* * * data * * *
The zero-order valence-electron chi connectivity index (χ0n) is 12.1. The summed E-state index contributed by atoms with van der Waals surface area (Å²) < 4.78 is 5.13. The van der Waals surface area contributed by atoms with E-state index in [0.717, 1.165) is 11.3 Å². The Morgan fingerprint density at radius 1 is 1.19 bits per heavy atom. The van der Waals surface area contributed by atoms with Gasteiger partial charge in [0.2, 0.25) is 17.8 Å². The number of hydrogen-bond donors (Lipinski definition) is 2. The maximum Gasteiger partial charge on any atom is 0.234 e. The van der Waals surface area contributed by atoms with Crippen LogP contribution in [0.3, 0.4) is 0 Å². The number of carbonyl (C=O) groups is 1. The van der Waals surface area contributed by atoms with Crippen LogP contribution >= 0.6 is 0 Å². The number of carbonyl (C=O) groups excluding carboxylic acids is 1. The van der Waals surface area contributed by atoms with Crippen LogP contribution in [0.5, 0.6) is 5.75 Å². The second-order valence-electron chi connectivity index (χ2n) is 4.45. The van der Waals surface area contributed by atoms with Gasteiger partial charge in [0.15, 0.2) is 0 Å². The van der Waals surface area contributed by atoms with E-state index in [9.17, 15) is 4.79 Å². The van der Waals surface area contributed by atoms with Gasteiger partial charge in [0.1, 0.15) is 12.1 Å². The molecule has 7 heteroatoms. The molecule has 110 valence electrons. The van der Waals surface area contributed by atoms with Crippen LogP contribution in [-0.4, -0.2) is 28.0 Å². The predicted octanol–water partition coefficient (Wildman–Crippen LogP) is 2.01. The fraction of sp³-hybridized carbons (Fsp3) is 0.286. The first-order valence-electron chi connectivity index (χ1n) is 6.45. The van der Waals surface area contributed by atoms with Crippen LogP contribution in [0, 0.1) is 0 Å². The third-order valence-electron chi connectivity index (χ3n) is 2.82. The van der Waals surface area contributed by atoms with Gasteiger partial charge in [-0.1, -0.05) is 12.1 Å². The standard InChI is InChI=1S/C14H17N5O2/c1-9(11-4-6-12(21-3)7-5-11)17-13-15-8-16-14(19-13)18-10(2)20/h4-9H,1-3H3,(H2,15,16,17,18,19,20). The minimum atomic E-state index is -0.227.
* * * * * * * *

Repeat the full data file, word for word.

The zero-order valence-electron chi connectivity index (χ0n) is 12.1. The summed E-state index contributed by atoms with van der Waals surface area (Å²) < 4.78 is 5.13. The van der Waals surface area contributed by atoms with E-state index in [0.717, 1.165) is 11.3 Å². The Morgan fingerprint density at radius 1 is 1.19 bits per heavy atom. The van der Waals surface area contributed by atoms with Gasteiger partial charge in [0.2, 0.25) is 17.8 Å². The number of hydrogen-bond donors (Lipinski definition) is 2. The maximum Gasteiger partial charge on any atom is 0.234 e. The van der Waals surface area contributed by atoms with Crippen LogP contribution in [0.3, 0.4) is 0 Å². The number of carbonyl (C=O) groups is 1. The van der Waals surface area contributed by atoms with Crippen LogP contribution >= 0.6 is 0 Å². The number of carbonyl (C=O) groups excluding carboxylic acids is 1. The van der Waals surface area contributed by atoms with Crippen LogP contribution in [0.5, 0.6) is 5.75 Å². The second-order valence-electron chi connectivity index (χ2n) is 4.45. The van der Waals surface area contributed by atoms with Gasteiger partial charge in [0.15, 0.2) is 0 Å². The van der Waals surface area contributed by atoms with E-state index in [9.17, 15) is 4.79 Å². The van der Waals surface area contributed by atoms with Gasteiger partial charge in [0.1, 0.15) is 12.1 Å². The molecule has 7 heteroatoms. The molecule has 110 valence electrons. The van der Waals surface area contributed by atoms with Crippen LogP contribution in [-0.4, -0.2) is 28.0 Å². The predicted octanol–water partition coefficient (Wildman–Crippen LogP) is 2.01. The fraction of sp³-hybridized carbons (Fsp3) is 0.286. The first-order valence-electron chi connectivity index (χ1n) is 6.45. The van der Waals surface area contributed by atoms with Crippen LogP contribution in [0, 0.1) is 0 Å². The third-order valence-electron chi connectivity index (χ3n) is 2.82. The van der Waals surface area contributed by atoms with Gasteiger partial charge in [-0.1, -0.05) is 12.1 Å². The standard InChI is InChI=1S/C14H17N5O2/c1-9(11-4-6-12(21-3)7-5-11)17-13-15-8-16-14(19-13)18-10(2)20/h4-9H,1-3H3,(H2,15,16,17,18,19,20). The minimum atomic E-state index is -0.227.